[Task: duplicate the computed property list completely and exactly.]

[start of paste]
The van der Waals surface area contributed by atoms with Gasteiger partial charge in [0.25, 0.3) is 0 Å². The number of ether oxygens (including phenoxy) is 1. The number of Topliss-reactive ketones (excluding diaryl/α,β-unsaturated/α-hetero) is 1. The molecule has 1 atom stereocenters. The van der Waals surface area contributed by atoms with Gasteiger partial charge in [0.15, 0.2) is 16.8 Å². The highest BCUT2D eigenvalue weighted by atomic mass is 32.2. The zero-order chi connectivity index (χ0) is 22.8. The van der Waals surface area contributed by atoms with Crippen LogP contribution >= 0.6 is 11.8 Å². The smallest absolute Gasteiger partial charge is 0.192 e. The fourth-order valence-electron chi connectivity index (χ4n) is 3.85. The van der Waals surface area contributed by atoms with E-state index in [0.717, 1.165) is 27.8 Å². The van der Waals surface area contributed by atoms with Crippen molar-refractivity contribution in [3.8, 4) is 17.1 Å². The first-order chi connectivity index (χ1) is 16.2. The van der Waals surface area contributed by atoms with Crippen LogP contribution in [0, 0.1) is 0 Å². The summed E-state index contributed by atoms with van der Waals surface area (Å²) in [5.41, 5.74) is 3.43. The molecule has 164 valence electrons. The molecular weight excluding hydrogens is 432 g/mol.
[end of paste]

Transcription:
The van der Waals surface area contributed by atoms with Gasteiger partial charge in [0.25, 0.3) is 0 Å². The number of ether oxygens (including phenoxy) is 1. The number of Topliss-reactive ketones (excluding diaryl/α,β-unsaturated/α-hetero) is 1. The molecule has 1 atom stereocenters. The van der Waals surface area contributed by atoms with Gasteiger partial charge in [0.15, 0.2) is 16.8 Å². The highest BCUT2D eigenvalue weighted by atomic mass is 32.2. The zero-order chi connectivity index (χ0) is 22.8. The van der Waals surface area contributed by atoms with Crippen LogP contribution >= 0.6 is 11.8 Å². The smallest absolute Gasteiger partial charge is 0.192 e. The fourth-order valence-electron chi connectivity index (χ4n) is 3.85. The van der Waals surface area contributed by atoms with E-state index in [0.717, 1.165) is 27.8 Å². The van der Waals surface area contributed by atoms with Crippen molar-refractivity contribution in [3.8, 4) is 17.1 Å². The first-order chi connectivity index (χ1) is 16.2. The van der Waals surface area contributed by atoms with Crippen LogP contribution in [0, 0.1) is 0 Å². The summed E-state index contributed by atoms with van der Waals surface area (Å²) in [5.41, 5.74) is 3.43. The molecule has 164 valence electrons. The molecular weight excluding hydrogens is 432 g/mol.